My Cart:

0item(s)
You have no items in your shopping cart.

0

Offers from 16th to 23th March for following brands: Muela Cudeman JV CDA

×

Registration

Profile Informations

Login Datas

or login

First name is required!
Last name is required!
First name is not valid!
Last name is not valid!
This is not an email address!
Email address is required!
This email is already registered!
Password is required!
Enter a valid password!
Please enter 6 or more characters!
Please enter 16 or less characters!
Passwords are not same!
Terms and Conditions are required!
Email or Password is wrong!

UK Knife Legislation

Main knife laws

It is illegal to:

  → sell a knife of any kind to anyone under 18 years old (16 to 18 year olds in Scotland can buy cutlery and kitchen knives)

  → carry a knife in public without good reason - unless it’s a knife with a folding blade 3 inches long (7.62 cm) or less, eg a Swiss Army knife

  → carry, buy or sell any type of banned knife

  → use any knife in a threatening way (even a legal knife, such as a Swiss Army knife).

Lock knives (knives with blades that can be locked when unfolded) are not folding knives, and are illegal to carry in public without good reason.

Good reasons for carrying a knife

Examples of good reasons to carry a knife in public can include:

  → taking knives you use at work to and from work

  → taking knives to a gallery or museum to be exhibited

  → the knife is going to be used for theatre, film, television, historical reenactment or religious purposes, eg the kirpan some Sikhs carry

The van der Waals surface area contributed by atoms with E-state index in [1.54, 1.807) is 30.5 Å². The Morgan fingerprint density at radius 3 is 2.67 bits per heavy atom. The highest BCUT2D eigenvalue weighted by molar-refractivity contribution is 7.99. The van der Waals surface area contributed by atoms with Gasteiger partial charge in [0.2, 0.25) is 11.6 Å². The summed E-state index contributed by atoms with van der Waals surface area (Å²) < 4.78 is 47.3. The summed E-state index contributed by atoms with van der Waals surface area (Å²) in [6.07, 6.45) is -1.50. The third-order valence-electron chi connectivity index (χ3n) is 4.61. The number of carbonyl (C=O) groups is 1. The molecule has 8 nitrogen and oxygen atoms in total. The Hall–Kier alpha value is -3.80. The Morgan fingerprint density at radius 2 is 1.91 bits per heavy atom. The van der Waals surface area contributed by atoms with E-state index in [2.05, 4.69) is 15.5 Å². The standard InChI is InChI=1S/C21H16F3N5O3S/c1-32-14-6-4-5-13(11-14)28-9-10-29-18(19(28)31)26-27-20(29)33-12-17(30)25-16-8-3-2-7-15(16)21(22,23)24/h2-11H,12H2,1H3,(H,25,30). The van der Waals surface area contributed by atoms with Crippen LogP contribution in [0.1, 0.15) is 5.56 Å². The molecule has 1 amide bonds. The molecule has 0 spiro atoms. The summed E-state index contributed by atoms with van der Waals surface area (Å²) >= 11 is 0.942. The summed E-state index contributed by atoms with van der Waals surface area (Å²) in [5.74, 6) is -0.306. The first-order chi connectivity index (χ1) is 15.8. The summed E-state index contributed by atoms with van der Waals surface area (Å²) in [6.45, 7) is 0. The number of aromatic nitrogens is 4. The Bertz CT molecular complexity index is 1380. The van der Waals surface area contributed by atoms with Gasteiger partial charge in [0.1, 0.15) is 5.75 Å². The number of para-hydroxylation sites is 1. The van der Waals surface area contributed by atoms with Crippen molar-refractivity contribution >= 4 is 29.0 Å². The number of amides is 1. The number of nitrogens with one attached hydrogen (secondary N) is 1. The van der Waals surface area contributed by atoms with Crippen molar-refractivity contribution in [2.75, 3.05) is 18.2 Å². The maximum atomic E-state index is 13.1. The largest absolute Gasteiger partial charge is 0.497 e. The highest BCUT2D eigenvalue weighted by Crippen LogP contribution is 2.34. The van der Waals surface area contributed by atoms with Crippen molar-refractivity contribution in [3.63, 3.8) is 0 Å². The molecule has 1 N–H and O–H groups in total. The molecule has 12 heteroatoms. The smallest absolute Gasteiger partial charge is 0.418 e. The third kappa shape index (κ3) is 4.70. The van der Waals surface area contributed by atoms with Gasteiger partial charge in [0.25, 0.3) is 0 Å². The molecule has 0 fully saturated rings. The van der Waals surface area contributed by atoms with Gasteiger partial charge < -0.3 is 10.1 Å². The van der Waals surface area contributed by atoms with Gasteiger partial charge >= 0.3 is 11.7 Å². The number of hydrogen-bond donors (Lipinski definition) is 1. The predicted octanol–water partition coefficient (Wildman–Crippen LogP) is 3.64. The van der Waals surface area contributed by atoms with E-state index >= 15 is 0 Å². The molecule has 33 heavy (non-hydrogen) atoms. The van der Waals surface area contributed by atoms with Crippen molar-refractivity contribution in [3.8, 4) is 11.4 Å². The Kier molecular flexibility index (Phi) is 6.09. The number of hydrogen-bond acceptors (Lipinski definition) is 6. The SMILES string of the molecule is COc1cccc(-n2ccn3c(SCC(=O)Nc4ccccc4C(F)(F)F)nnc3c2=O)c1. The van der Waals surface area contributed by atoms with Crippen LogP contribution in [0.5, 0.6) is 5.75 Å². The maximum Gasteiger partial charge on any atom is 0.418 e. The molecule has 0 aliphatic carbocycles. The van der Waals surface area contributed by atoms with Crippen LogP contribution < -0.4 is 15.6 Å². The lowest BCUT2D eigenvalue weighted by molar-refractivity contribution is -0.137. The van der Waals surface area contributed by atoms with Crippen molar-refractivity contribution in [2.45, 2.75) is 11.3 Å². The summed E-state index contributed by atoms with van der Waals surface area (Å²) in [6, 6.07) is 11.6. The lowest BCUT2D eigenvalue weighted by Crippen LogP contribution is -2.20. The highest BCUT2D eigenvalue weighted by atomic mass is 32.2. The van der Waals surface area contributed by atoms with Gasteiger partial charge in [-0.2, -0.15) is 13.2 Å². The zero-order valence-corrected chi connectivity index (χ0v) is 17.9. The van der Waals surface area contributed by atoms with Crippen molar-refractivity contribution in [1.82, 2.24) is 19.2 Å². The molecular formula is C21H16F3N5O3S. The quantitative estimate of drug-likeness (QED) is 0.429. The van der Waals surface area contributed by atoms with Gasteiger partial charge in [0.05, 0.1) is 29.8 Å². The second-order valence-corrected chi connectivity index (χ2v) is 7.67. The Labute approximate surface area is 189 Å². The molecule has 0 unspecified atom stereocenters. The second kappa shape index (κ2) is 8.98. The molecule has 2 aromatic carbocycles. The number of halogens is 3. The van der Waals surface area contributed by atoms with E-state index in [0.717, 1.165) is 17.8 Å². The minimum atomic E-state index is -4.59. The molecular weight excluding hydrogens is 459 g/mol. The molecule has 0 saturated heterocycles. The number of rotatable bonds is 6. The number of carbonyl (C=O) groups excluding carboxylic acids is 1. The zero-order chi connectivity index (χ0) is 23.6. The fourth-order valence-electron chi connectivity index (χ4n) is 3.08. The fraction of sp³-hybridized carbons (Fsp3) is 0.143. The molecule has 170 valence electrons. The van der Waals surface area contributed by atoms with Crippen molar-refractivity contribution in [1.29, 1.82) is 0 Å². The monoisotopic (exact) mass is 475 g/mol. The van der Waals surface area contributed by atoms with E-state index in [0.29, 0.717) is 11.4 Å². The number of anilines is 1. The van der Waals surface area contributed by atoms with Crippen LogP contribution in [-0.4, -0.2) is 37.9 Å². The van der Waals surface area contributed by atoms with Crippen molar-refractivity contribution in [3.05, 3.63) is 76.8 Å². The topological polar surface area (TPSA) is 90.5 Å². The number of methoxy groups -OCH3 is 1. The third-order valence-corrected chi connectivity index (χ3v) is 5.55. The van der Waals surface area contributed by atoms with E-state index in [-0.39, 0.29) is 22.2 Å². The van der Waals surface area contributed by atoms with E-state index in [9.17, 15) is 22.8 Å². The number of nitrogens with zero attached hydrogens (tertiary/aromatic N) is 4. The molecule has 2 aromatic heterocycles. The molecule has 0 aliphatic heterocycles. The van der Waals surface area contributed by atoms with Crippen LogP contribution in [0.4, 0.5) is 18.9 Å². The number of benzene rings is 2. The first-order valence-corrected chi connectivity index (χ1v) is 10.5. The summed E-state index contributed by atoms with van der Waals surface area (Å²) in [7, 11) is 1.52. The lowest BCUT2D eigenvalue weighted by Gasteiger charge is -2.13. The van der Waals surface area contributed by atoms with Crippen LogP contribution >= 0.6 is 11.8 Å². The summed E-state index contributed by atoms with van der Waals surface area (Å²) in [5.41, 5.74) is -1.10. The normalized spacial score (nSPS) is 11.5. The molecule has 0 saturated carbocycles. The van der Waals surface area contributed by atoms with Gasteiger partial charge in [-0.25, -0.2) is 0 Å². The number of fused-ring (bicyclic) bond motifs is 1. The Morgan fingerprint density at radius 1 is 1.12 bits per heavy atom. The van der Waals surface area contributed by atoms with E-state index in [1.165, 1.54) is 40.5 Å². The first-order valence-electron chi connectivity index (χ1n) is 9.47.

A court will decide if you’ve got a good reason to carry a knife if you’re charged with carrying it illegally.

Banned knives

There is a ban on the sale of some knives:

  → flick knives (also called ‘switchblades’ or ‘automatic knives’) - where the blade is hidden inside the handle and shoots out when a button is pressed

  → butterfly knives - where the blade is hidden inside a handle that splits in two around it, like wings; the handles swing around the blade to open or close it

  → disguised knives, eg where the blade is hidden inside a belt buckle or fake mobile phone

  → gravity knives

  → sword-sticks

  → samurai swords (with some exceptions, including antiques and swords made to traditional methods before 1954)

  → hand or foot-claws

  → push daggers

  → hollow kubotan (cylinder-shaped keychain) holding spikes

  → shuriken (also known as ‘death stars’ or ‘throwing stars’)

  → kusari-gama (sickle attached to a rope, cord or wire)

  → kyoketsu-shoge (hook-knife attached to a rope, cord or wire)

  → kusari (weight attached to a rope, cord or wire)

This is not a complete list of banned knives. Contact your local police to check if a knife is illegal.

 Source: https://www.gov.uk/buying-carrying-knives


For more information, follow these links:

The Knives Act 1997.

The Offensive Weapons Act 1996.

The Criminal Justice Act 1988 Section XI "Miscelleaneous" - Subsection 139 - 142 - "Articles with Blades or Points and Offensive Weapons".

My Cart

You have no items in your shopping cart.